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FCC-Mandated Working Group Report Documents Pervasive Harmful Interference with GPS

June 30, 2011
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In response to a report submitted today to the Federal Communications Commission (FCC) by an FCC-mandated technical working group on the potential for interference to Global Positioning Systems (GPS) by LightSquared’s proposed broadband network, the “Coalition to Save Our GPS” issued the statements below.

The first statement is on behalf of the Coalition. It is followed by statements from representatives of some of the key Coalition members. The statements follow:

The Coalition: “The FCC technical working group report conclusively shows that LightSquared’s proposed operations defy the law of physics, and therefore simply will not work. The report findings are starkly clear: The only real solution to the LightSquared interference problem is to move out of the MSS band altogether. That’s because going forward with LightSquared’s plans, in all of their various shifting iterations, would cause such widespread harmful interference that it would severely cripple GPS, a national utility upon which millions of Americans rely every day and a critically important tool for a wide variety of industries and government operations that is a mainstay of the U.S. economy.

"The FCC working group report only scratches the surface of the widespread disruption LightSquared’s proposed operations would cause. There are 500 million GPS receivers in use in the U.S. alone. These receivers in turn are embedded in tens of thousands of complex systems – from aviation navigation systems to law enforcement dispatch, and millions of pieces of complex equipment ranging from agricultural combines to snowplows for precision guidance. While we know that these systems will be interfered with we have frighteningly little idea of the magnitude of the consequences of interference, other than it will be truly extraordinary in scale. To tamper with these systems based on technical guesswork would be a mistake of monumental proportions."

Jim Kirkland, Vice President and General Counsel to Trimble: "LightSquared has been saying since November 2010 that interference to GPS is manageable and technical fixes are available. With the filing of the FCC working group report, all the studies are now in and provide consistent and overwhelming evidence that LightSquared's proposed operations would cause massive interference to every type of GPS device, even devices in outer space. There is no current, existing technology that solves this interference, only unproven claims of hypothetical future fixes. Yet LightSquared still says the same things it said last fall – interference can be "mitigated" and technical solutions will be available in the future. LightSquared has no credibility left, and no one – except those with an economic stake in the outcome – has come forward to support their technical claims.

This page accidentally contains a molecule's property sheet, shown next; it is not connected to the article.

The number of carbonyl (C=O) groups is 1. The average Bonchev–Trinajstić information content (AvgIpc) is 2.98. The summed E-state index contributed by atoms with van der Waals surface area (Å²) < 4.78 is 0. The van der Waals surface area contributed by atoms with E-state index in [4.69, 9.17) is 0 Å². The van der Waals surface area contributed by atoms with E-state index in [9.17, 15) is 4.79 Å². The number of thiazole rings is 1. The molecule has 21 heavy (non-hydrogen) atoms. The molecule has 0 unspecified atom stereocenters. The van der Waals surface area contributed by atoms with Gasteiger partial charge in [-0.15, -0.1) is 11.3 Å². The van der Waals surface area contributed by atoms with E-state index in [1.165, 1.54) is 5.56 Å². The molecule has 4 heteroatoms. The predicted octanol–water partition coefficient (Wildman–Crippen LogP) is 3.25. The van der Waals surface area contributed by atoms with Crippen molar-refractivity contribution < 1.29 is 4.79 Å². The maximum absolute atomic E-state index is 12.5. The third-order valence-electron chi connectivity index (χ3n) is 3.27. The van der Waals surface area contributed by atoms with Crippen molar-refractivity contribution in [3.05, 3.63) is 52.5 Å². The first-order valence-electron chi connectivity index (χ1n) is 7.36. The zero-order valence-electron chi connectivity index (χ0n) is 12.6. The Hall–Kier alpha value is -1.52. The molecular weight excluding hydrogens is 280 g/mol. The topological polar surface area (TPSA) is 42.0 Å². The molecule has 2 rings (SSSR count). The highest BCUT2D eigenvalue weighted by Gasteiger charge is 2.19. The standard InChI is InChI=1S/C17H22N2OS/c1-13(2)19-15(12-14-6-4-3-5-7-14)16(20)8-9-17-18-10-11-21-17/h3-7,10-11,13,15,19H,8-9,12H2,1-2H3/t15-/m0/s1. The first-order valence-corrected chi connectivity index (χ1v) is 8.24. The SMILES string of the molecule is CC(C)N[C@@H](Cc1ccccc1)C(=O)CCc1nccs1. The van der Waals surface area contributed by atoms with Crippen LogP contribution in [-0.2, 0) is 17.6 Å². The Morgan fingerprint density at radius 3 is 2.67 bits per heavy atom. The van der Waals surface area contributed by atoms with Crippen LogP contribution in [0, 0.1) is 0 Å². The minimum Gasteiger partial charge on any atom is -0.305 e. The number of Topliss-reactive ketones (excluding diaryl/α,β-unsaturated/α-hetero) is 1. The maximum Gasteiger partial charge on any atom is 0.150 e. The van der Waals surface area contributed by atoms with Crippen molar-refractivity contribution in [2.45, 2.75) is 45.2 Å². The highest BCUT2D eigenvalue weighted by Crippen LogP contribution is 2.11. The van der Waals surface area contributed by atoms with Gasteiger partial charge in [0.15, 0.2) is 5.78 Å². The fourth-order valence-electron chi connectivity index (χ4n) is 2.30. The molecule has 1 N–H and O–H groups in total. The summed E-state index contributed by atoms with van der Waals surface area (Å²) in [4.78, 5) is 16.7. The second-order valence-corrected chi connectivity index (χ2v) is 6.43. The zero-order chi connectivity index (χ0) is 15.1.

“At this point, it could not be clearer that LightSquared gambled on the outcome of these technical tests and lost. The FCC, unfortunately, took LightSquared at its word and pushed for extremely fast track consideration of its proposals. This process has consumed millions of dollars and tens of thousands of hours of the employees of the 42 companies and 15 government agencies and other organizations participating in the test process, as well as substantial government resources in a time of budget cuts. “After all this work had been done, LightSquared last week abruptly proposed to modify the plans it asked the FCC, and all the affected industries, to study last fall. The available evidence in the working group report shows that this new plan won't work either. LightSquared should not be permitted to waste more time and effort on "Plan B." If LightSquared had done its homework in the first place, it should have put this new plan forward initially. It didn't. And it should now bear the consequences. It's time to stop this process and move on."